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Jesus Commissions the Eleven & Ascends (Mark 16:14-20)

Analysis and Commentary


Jesus Ascends to Heaven

Jesus Ascends to Heaven

    14 Afterward he appeared unto the eleven as they sat at meat, and upbraided them with their unbelief and hardness of heart, because they believed not them which had seen him after he was risen. 15 And he said unto them, Go ye into all the world, and preach the gospel to every creature.
    16 He that believeth and is baptized shall be saved; but he that believeth not shall be damned. 17 And these signs shall follow them that believe; In my name shall they cast out devils; they shall speak with new tongues; 18 They shall take up serpents; and if they drink any deadly thing, it shall not hurt them; they shall lay hands on the sick, and they shall recover.
    19 So then after the Lord had spoken unto them, he was received up into heaven, and sat on the right hand of God. 20 And they went forth, and preached every where, the Lord working with them, and confirming the word with signs following. Amen.
    Compare: Matthew 28:16-20; Luke 24:36-53; John 20:19-23

Jesus Ascends to Heaven

Jesus’ commissioning of his remaining eleven disciples describes the post-resurrection ministry in a manner completely unlikely anything found elsewhere in the gospels. It draws upon a number of other gospel passages, but the information conveyed is closer to what we find in Acts, which also probably served as a source.

It is interesting that Jesus commands them to do things which he had already instructed them on (preaching, casting out devils), but also things contrary to Mark’s theology: the use of signs like taking up serpents, drinking deadly fluids, and healing the sick. Mark consistently attacks the need of the faithless to experience signs as proof of Jesus’ power or authority, so why would he here include as passage where Jesus authorizes his disciples to work such signs?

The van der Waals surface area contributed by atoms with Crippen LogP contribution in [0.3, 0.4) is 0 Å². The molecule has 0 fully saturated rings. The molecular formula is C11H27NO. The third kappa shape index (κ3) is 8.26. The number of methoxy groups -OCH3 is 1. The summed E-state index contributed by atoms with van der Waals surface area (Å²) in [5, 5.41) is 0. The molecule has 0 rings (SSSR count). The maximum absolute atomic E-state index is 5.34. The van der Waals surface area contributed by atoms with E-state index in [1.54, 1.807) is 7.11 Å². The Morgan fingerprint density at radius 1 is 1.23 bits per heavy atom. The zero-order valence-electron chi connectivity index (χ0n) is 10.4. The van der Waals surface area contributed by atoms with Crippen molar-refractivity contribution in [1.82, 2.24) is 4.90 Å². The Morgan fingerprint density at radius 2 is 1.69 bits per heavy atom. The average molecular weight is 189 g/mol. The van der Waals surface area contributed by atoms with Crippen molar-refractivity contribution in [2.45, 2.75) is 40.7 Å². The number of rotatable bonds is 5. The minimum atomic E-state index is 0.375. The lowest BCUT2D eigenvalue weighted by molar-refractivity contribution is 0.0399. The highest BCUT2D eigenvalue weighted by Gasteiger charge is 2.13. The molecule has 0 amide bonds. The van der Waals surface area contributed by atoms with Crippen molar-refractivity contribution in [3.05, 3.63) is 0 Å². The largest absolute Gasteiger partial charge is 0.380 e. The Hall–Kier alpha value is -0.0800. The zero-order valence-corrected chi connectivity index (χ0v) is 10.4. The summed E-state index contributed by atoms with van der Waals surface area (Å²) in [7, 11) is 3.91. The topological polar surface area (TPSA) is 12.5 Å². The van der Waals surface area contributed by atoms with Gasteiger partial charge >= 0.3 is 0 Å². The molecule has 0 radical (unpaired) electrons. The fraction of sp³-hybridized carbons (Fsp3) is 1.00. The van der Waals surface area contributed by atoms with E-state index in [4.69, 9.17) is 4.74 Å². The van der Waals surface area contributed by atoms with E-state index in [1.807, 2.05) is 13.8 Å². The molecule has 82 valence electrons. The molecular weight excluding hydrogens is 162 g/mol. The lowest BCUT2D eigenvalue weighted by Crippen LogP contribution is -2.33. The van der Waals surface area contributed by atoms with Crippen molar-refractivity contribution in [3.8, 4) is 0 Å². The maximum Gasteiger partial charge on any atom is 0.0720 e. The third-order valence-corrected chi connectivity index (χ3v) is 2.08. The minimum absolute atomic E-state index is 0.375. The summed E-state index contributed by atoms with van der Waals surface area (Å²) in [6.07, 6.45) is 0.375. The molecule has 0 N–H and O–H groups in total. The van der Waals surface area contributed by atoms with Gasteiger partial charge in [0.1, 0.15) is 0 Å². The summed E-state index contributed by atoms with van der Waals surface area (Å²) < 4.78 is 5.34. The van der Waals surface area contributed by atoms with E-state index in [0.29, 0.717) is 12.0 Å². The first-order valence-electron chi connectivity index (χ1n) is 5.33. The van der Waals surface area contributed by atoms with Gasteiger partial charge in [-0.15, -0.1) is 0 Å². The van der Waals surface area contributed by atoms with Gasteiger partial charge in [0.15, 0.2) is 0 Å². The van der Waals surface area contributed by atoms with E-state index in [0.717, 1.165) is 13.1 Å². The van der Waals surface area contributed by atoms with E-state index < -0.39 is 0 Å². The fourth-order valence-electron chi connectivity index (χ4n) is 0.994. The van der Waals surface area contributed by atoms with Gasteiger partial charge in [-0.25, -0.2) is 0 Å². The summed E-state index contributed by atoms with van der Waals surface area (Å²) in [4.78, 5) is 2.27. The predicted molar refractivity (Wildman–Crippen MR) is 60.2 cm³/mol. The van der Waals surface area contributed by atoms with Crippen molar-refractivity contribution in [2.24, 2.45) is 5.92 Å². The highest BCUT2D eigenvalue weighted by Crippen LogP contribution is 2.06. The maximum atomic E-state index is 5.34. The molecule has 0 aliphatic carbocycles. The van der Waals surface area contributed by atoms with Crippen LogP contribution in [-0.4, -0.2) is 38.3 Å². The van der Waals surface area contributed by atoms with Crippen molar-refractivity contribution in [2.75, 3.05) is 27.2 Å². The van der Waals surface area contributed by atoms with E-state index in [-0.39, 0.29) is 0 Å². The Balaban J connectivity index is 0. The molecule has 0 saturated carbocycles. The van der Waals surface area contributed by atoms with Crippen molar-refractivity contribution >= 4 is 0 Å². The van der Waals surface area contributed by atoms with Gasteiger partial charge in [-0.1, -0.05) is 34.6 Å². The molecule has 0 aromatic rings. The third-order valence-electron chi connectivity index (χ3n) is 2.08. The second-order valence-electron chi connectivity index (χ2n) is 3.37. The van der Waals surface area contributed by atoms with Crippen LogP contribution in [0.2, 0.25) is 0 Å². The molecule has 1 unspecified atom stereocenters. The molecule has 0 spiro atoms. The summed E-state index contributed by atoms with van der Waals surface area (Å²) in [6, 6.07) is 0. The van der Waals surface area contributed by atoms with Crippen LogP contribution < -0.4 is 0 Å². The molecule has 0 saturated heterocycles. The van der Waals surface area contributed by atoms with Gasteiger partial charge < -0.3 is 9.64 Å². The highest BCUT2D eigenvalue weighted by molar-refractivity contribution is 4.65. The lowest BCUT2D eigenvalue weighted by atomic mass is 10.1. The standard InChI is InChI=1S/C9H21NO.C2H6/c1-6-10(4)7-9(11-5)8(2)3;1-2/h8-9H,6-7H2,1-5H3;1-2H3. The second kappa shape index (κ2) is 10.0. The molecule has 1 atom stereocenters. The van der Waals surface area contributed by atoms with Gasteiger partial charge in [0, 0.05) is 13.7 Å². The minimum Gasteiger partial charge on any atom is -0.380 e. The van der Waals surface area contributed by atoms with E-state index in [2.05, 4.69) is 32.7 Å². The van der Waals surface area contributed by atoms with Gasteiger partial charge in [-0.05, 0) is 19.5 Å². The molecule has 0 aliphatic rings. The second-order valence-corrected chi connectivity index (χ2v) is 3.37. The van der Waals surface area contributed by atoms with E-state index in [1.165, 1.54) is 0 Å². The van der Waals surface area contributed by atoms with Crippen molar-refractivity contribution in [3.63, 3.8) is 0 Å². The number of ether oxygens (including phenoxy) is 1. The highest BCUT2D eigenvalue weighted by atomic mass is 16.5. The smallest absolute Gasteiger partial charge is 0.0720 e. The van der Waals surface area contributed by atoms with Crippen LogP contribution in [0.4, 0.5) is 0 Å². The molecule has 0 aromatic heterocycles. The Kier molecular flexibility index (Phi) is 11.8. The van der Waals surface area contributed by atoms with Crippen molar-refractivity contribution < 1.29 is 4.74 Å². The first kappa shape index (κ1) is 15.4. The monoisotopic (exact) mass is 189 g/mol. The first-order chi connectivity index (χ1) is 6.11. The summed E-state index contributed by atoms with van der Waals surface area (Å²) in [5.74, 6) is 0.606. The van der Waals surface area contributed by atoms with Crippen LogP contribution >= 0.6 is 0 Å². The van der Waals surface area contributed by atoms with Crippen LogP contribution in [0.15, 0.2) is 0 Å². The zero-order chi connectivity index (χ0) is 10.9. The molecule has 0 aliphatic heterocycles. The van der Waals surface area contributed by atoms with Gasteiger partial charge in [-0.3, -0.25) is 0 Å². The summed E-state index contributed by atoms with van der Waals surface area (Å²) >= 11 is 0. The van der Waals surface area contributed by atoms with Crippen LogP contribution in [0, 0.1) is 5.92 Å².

Of course, the fact that this passage is completely at odds with the rest of Mark hasn’t stopped Christians from accepting it as authentic. Were they to admit that someone added it, whatever the original reasons, they would have to admit that there might be other passages that were at least edited in order to server someone else’s theological agenda. That, however, would be unacceptable to most and so they simply don’t think about it — and their ministers never bring it up.

Some manuscripts contain an addition passage inserted between verses 14 and 15:

    “And they excused themselves, saying “This age of lawlessness and unbelief is under Satan, who does not allow the truth and power of God to prevail over the unclean things of the spirits. Therefore reveal thy righteousness now” — thus they spoke to Christ. And Christ replied to them, “The term of years of Satan’s power has been fulfilled, but other terrible things draw near. And for those who have sinned I was delivered over to death, that they may return to the truth and sin no more, in order that they may inherit the spiritual and incorruptible glory of righteousness which is in heaven.”

This is much more obviously a later addition to Mark. It does partake of the apocalyptic attitudes earlier attributed to Jesus, but here they are inexplicably put in the mouths of his disciples. The language and theology are very much at odds with the rest of Mark. Some argue that it was added at some point during the second or third century, possibly to mitigate against the harsh denunciation of the disciples we see in verse 14.

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